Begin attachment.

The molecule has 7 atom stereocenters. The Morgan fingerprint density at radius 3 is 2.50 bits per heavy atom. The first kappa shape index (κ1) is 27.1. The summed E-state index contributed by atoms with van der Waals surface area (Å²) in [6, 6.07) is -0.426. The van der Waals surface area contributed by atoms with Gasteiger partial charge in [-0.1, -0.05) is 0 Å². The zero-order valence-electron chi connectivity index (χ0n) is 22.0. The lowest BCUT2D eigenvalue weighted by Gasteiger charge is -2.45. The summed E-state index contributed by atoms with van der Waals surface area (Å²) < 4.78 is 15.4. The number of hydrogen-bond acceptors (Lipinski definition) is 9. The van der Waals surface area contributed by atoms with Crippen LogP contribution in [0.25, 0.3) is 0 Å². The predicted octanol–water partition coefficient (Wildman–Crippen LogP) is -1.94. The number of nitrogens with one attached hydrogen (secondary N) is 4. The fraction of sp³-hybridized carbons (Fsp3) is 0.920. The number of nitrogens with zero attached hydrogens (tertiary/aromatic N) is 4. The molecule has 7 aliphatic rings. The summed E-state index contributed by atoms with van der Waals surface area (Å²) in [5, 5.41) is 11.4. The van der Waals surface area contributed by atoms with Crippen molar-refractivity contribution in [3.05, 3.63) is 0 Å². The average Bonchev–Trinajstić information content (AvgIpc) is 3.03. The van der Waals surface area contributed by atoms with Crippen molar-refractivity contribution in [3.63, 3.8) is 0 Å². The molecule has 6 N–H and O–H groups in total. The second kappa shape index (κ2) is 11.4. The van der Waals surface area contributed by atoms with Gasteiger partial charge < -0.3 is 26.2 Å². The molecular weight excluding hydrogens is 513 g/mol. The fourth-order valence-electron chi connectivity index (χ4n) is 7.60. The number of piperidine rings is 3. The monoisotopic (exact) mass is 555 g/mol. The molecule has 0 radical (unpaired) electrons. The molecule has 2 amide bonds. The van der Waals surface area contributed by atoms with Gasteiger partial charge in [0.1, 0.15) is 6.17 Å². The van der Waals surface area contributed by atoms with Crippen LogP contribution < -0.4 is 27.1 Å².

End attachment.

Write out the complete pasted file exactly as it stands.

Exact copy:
The molecule has 7 atom stereocenters. The Morgan fingerprint density at radius 3 is 2.50 bits per heavy atom. The first kappa shape index (κ1) is 27.1. The summed E-state index contributed by atoms with van der Waals surface area (Å²) in [6, 6.07) is -0.426. The van der Waals surface area contributed by atoms with Gasteiger partial charge in [-0.1, -0.05) is 0 Å². The zero-order valence-electron chi connectivity index (χ0n) is 22.0. The lowest BCUT2D eigenvalue weighted by Gasteiger charge is -2.45. The summed E-state index contributed by atoms with van der Waals surface area (Å²) < 4.78 is 15.4. The number of hydrogen-bond acceptors (Lipinski definition) is 9. The van der Waals surface area contributed by atoms with Crippen LogP contribution in [0.25, 0.3) is 0 Å². The predicted octanol–water partition coefficient (Wildman–Crippen LogP) is -1.94. The number of nitrogens with one attached hydrogen (secondary N) is 4. The fraction of sp³-hybridized carbons (Fsp3) is 0.920. The number of nitrogens with zero attached hydrogens (tertiary/aromatic N) is 4. The molecule has 7 aliphatic rings. The summed E-state index contributed by atoms with van der Waals surface area (Å²) in [5, 5.41) is 11.4. The van der Waals surface area contributed by atoms with Crippen molar-refractivity contribution in [3.05, 3.63) is 0 Å². The average Bonchev–Trinajstić information content (AvgIpc) is 3.03. The van der Waals surface area contributed by atoms with Crippen molar-refractivity contribution in [3.63, 3.8) is 0 Å². The molecule has 6 N–H and O–H groups in total. The second kappa shape index (κ2) is 11.4. The van der Waals surface area contributed by atoms with Gasteiger partial charge < -0.3 is 26.2 Å². The molecular weight excluding hydrogens is 513 g/mol. The fourth-order valence-electron chi connectivity index (χ4n) is 7.60. The number of piperidine rings is 3. The monoisotopic (exact) mass is 555 g/mol. The molecule has 0 radical (unpaired) electrons. The molecule has 2 amide bonds. The van der Waals surface area contributed by atoms with Gasteiger partial charge in [0.1, 0.15) is 6.17 Å². The van der Waals surface area contributed by atoms with Crippen LogP contribution < -0.4 is 27.1 Å².